As a city currently undergoing an urban and cultural rebirth, Detroit is at the forefront of innovative thinking on how cities rebuild and regenerate. Actively participating in the city’s urban revitalization efforts, LOHA’s design for four mixed-use buildings will form a key component of a catalytic new development in Detroit’s Brush Park neighborhood, the city’s largest residential project in decades. LOHA’s bold, distinctive buildings will become the cornerstones of this significant revitalization effort, incorporating housing, retail, dining, and various community amenities on an 8.4 acre site in historic Brush Park.
LOHA’s four corner anchor buildings are variations on a common formal strategy. With sensitivity towards the historic buildings and low-slung character of the neighborhood, each of the buildings’ massing steps down midblock to the height of the adjacent buildings. By redistributing units along this strategy, LOHA’s solution introduces density to the neighborhood while valuing Brush Park’s architectural past.
Inspired by Detroit’s urban palette, each of the four buildings is clad in one of the basic materials commonly found throughout the city – brick, wood, metal, etc. Coupling a signature material with a unique form lends each building a singular design that contributes to the aesthetic diversity of the comprehensive Brush Park master plan.
A mix of new and historic buildings in close proximity to downtown Detroit, Brush Park’s overall redevelopment plan comprises townhomes, duplexes, carriage homes and apartments designed by a highly-regarded team of local and national architects. This variety of scales, unit types, and design aesthetics will bring together a dynamic, sustainable community. To integrate this walkable neighborhood into the larger city, Brush Park will augment the residential component with retail, landscaped pedestrian mews, and connections to public transportation.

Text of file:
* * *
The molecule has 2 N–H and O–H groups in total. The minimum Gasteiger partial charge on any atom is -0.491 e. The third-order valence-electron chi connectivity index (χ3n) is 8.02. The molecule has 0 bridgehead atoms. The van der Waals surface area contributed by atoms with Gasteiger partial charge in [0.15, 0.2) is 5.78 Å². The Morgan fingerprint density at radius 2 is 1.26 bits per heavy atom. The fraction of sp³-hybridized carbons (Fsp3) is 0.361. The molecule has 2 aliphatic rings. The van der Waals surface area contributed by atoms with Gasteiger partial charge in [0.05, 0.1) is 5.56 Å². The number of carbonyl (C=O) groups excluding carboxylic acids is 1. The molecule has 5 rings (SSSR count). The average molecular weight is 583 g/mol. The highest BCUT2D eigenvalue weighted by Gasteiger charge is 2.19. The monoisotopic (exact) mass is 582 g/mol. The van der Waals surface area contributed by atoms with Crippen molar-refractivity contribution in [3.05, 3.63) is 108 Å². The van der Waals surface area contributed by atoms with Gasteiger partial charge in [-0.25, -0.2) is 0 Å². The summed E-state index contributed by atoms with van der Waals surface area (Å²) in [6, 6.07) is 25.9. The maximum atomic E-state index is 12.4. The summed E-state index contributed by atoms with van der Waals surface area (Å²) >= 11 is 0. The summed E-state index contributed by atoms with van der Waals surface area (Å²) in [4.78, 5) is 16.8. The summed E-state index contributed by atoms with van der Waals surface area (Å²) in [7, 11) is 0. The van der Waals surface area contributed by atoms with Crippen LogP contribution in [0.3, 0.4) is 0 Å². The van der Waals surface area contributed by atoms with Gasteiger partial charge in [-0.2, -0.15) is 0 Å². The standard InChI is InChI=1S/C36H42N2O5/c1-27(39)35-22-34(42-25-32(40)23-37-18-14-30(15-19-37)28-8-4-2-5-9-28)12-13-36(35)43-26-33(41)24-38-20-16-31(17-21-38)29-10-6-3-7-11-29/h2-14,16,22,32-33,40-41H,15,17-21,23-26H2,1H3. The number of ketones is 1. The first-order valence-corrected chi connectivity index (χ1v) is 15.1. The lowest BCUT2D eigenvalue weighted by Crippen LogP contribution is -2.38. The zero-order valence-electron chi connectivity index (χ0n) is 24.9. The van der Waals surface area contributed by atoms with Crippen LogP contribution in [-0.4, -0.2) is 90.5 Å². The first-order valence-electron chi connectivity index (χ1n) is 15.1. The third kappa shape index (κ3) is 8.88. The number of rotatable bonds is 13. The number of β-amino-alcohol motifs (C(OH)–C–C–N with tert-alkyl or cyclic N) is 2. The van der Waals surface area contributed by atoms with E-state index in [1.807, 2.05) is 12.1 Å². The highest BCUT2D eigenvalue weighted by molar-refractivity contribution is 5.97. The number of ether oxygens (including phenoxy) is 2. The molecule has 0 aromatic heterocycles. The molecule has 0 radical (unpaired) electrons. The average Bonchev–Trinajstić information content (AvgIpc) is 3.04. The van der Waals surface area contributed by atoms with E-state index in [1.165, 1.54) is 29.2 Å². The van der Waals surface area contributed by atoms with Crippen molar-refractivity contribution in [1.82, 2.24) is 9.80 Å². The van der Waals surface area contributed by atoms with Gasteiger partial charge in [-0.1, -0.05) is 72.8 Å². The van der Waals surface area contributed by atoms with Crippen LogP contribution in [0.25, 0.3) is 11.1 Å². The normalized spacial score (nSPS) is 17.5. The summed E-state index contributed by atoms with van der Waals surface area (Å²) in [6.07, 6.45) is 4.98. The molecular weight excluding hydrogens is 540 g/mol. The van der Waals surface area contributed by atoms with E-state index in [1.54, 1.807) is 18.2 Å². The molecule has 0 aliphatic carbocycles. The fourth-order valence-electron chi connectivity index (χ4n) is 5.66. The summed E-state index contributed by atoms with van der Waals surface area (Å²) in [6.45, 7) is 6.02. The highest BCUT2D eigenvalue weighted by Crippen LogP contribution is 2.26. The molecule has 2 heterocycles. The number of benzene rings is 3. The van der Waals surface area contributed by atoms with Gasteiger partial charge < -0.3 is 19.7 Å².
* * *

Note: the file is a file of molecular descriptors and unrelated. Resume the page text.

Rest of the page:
Located at the northwest corner of the site, the charcoal-gray brick building steps down from a height of 76 feet to articulate five distinct blocks, breaking down the mass of a typical apartment building and providing access to roof gardens and outdoor space from all the units. The building also steps back along the main John R St. elevation, creating a richer experience for the pedestrian at the ground floor.
LOHA’s designs for Brush Park also address larger ecological and urban issues. Supporting the city’s community gardens tradition, the stepped form creates rooftop gardens that visually connect with existing neighborhood parks and pull green space from the internal pedestrian mews to the four main corners of the overall complex. The green roofs join a set of sustainable strategies used throughout Brush Park, including on-site rainwater collection and bioswales along the pedestrian mews.
For the building at the northeast intersection, LOHA used vibrant red metal to add color to the otherwise more neutral material backdrop of Brush Park.
With Brush Park, LOHA has designed a replicable model for revitalizing a district. Brush Park is a case study for several relevant issues facing many contemporary cities: forging a sustainable path for neighborhood growth, re-stitching the urban fabric after decades of decline, integrating landscape and the public realm, and fostering social diversity and equity.